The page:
Paul Manafort

Updated at 7 p.m. ET

Day 3 of former Trump campaign chairman Paul Manafort's federal trial on bank and tax fraud charges began Thursday, in much the same way Wednesday ended: with prosecutors illustrating what Manafort spent his money on and, more important, the method he used to spend it.

Updated at 6:15 p.m. ET

President Trump asked his attorney general to stop Robert Mueller's special counsel investigation Wednesday morning, as the first trial stemming from that investigation entered its second day.

Paul Manafort, Trump's former campaign chairman, is on trial in Alexandria, Va., for bank and tax fraud charges, not, as Trump noted in a Twitter thread Wednesday morning, for "collusion."

Updated at 7:33 p.m. ET

On the first day of Paul Manafort's trial, prosecutors sought to paint him as a man with absurdly extravagant taste who thought he was above the law, while the former Trump campaign manager's defense lawyers tossed blame onto one of his closest associates.

Most tax and bank fraud cases are built on stacks of bland business documents and Internal Revenue Service paperwork — hardly the stuff of international intrigue.

Update 4:21 p.m. ET

A federal judge in Virginia agreed on Monday to postpone the trial of Donald Trump's former campaign chairman, Paul Manafort.

The initial phase of jury selection is still set to get underway this week in Alexandria, just outside Washington, D.C., but Manafort's trial itself now isn't scheduled to begin until next week, on July 31.

Federal Judge T.S. Ellis III told the parties in a hearing that he recognized the "equities and good reasons on both sides of this motion" and would agree to Manafort's lawyers' request for more time.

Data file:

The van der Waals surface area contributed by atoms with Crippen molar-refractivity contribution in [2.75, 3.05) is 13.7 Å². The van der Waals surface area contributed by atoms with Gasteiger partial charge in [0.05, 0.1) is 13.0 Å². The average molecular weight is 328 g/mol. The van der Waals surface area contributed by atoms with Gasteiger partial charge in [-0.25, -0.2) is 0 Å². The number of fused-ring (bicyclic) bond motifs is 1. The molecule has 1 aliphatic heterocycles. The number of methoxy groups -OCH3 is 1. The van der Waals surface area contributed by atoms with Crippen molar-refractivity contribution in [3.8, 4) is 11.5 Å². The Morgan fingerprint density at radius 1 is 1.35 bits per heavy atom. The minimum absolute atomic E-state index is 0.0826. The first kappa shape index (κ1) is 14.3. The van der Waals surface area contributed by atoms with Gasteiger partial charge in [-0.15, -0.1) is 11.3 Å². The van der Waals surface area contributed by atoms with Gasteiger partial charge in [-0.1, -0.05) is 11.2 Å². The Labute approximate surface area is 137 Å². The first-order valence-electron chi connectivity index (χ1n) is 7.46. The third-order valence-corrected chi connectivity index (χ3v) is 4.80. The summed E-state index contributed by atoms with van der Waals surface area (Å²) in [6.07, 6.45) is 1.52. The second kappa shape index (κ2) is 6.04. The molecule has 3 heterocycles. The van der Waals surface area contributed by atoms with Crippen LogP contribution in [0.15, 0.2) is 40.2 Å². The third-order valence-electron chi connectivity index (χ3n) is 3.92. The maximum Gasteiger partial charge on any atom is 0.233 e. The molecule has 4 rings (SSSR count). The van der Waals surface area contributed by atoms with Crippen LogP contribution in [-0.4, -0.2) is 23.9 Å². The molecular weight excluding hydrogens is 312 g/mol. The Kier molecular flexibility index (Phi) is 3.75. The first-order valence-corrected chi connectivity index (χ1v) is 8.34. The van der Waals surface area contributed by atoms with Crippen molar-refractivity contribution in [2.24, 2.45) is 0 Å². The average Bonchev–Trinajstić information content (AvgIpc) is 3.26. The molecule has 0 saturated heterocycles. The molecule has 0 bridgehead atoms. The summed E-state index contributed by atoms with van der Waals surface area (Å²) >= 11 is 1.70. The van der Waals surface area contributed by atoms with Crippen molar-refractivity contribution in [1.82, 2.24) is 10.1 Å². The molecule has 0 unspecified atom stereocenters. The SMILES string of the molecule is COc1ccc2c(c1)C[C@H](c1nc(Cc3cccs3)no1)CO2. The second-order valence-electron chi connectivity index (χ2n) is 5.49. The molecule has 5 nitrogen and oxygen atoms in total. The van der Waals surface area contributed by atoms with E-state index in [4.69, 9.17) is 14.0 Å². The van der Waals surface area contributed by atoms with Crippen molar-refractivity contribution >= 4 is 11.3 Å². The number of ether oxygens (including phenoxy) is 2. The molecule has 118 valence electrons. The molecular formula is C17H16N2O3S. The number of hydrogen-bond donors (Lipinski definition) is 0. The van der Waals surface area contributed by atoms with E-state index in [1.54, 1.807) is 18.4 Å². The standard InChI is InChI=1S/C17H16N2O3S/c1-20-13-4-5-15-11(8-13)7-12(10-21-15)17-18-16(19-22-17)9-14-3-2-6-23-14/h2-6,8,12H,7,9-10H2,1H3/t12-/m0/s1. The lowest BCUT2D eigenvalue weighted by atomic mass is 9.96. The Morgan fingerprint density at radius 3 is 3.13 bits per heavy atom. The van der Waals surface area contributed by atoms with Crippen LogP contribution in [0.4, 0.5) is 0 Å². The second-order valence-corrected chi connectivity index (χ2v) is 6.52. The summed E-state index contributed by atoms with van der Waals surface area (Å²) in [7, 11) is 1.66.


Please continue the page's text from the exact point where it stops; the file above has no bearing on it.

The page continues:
Updated at 12:31 p.m. ET

A federal judge ordered Donald Trump's former campaign chairman, Paul Manafort, to jail on Friday following allegations by prosecutors that he tampered with witnesses in his case.

"You've abused the trust placed in you six months ago," said Judge Amy Berman Jackson. "I thought about this long and hard, Mr. Manafort. I have no appetite for this."

But Berman Jackson said she could not turn a blind eye to the charges that Manafort had attempted to contact witnesses in his case after he was on bail.

Updated at 12:56 p.m. ET

A federal judge on Tuesday ordered a new hearing at which she is expected to consider accusations by prosecutors that former Donald Trump campaign chairman Paul Manafort tampered with witnesses in his case.

Judge Amy Berman Jackson ordered Manafort, prosecutors, witnesses and others to be prepared to appear and to testify on June 15, according to the new order.

Prosecutors have asked Berman Jackson to rescind Manafort's bail and order him to jail ahead of his trial, which is scheduled for this autumn.

Updated at 8:32 p.m. ET

A federal grand jury unveiled new charges on Thursday against Donald Trump's former campaign chairman Paul Manafort and his business associate Rick Gates, accusing them of a broader range of financial crimes.

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Former Trump campaign chairman Paul Manafort may not be headed for trial on money laundering and conspiracy charges until late autumn. The judge in his case expressed puzzlement over some of the legal positions he has taken.

Lawyers for Justice Department special counsel Robert Mueller have turned over thousands of pages of material to Manafort and his former business partner Richard Gates, a process that prosecutors said is continuing.

But at least part of the holdup in the case is Manafort's own making, Judge Amy Berman Jackson said.

President Trump's former campaign chairman, Paul Manafort, is suing the Justice Department and special counsel Robert Mueller, alleging that Mueller has exceeded his mandate by investigating matters unrelated to the 2016 election.

Manafort and business associate Rick Gates face money laundering and other charges as part of the special counsel's investigation into possible coordination between the Trump campaign and Russia.

Both have pleaded not guilty.

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